A method is given which predicts a value for time window W(i).
Posteriori, the quality of the predicted value in the past can be checked against the realized value. A prediction error E(i) and an accuracy measure A(i) can be computed for each window W(i) of the past. We assume that A(i) can be considered as an observation of a random variable X with normal distribution (parameters: expected value „mu“ and square root of its variance „sigma“).
Scenario: The error of prediction value for day n should be tested based on an one-tailed test.
A rough approach to detect that re-training of the prediction model is indicated as follows: The parameters mu and sigma of the assumed normal distribution are estimated by the observations A(1), … A(n-1) of days 1,… n-1
Then the new observation gives the new accuracy A(n) which is checked against the null hypothesis that this value is a realization of the same random variable with identical distribution. If the new value A(n) is too extreme (means that the value drops beneath a specific treshold) the null hypothesis is rejected. This triggers the conclusion that the trained model needs to be updated and a new training cycle is needed.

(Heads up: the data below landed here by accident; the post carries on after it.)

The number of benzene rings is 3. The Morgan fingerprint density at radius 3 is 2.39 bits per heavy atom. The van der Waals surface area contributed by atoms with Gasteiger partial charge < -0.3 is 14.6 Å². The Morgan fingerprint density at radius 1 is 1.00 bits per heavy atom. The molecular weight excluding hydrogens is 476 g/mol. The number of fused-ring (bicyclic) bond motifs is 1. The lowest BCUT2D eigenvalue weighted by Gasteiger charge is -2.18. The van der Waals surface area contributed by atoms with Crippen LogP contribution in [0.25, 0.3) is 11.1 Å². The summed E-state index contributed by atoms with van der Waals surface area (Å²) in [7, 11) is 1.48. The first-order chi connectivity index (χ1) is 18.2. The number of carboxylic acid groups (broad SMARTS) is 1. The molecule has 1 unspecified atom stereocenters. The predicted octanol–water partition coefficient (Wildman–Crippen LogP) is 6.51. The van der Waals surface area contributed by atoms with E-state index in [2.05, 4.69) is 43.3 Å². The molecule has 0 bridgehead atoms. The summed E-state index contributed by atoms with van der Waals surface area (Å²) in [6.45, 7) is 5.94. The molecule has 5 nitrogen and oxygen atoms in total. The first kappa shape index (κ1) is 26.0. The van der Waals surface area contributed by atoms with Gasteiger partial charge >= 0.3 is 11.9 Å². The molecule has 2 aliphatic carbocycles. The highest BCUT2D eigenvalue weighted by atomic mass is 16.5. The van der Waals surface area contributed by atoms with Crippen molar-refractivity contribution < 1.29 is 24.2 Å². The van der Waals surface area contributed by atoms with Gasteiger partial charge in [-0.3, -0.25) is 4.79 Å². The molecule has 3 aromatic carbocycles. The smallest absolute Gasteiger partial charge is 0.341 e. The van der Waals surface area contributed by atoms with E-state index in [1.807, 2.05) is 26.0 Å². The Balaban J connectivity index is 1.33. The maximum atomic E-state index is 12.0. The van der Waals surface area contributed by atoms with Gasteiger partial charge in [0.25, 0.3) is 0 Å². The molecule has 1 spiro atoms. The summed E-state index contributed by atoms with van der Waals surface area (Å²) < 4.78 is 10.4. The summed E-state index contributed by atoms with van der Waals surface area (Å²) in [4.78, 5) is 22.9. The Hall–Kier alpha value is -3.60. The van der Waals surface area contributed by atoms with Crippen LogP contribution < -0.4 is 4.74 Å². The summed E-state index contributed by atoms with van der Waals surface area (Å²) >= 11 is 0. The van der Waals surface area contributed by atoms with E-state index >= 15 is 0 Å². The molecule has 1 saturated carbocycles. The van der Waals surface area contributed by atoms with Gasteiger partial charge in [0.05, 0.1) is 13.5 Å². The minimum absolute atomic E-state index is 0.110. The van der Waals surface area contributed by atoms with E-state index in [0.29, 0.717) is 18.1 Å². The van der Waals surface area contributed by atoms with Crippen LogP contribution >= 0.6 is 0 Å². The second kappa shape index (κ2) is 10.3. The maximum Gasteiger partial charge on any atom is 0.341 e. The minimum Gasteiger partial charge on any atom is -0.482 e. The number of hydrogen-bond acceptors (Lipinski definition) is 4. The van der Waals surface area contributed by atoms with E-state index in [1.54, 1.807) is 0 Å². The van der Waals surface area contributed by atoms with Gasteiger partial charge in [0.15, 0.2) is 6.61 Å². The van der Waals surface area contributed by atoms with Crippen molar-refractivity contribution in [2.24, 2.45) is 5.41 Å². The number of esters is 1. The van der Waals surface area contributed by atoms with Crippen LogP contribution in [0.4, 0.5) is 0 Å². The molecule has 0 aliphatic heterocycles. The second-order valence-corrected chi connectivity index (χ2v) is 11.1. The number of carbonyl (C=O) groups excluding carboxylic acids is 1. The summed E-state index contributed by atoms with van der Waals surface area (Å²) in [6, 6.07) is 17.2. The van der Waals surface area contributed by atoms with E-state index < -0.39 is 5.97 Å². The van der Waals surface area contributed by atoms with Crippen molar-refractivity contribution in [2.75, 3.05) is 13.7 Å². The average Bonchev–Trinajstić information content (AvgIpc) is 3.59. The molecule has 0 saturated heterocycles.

This algorithm is explained by the following small example (n=6).
Parameter estimation of normal distribution of X:
Fig: Estimated distribution of X based on the values and assumptions made above.
An acceptance level alpha 0.2 for a one-sided test (left-hand side) would result in a threshold value of
P = 0,641.
That means that error values higher than P= 0,641 would indicate to reject the null hypothesis. If we improve our approach by substituting the estimation of sigma by using the Student’s t-distribution with 4 degrees of freedom the derived threshold t-value for a one-tailed test becomes
P = 0,675 .
If the test method is applied to drift detection in a speed layer the moving time frame leads to recomputed values of mu and sigma for each day. Especially in cases in which a slowly creeping drift occurs it may be considered to introduce a parameter beta which scales the inertness of moving average to achieve a more stable approach:
mu (i) = beta*mu(new) + (1-beta)*mu(i-1)
sigma (i) = beta* sigma (new) + (1-beta)* sigma (i-1)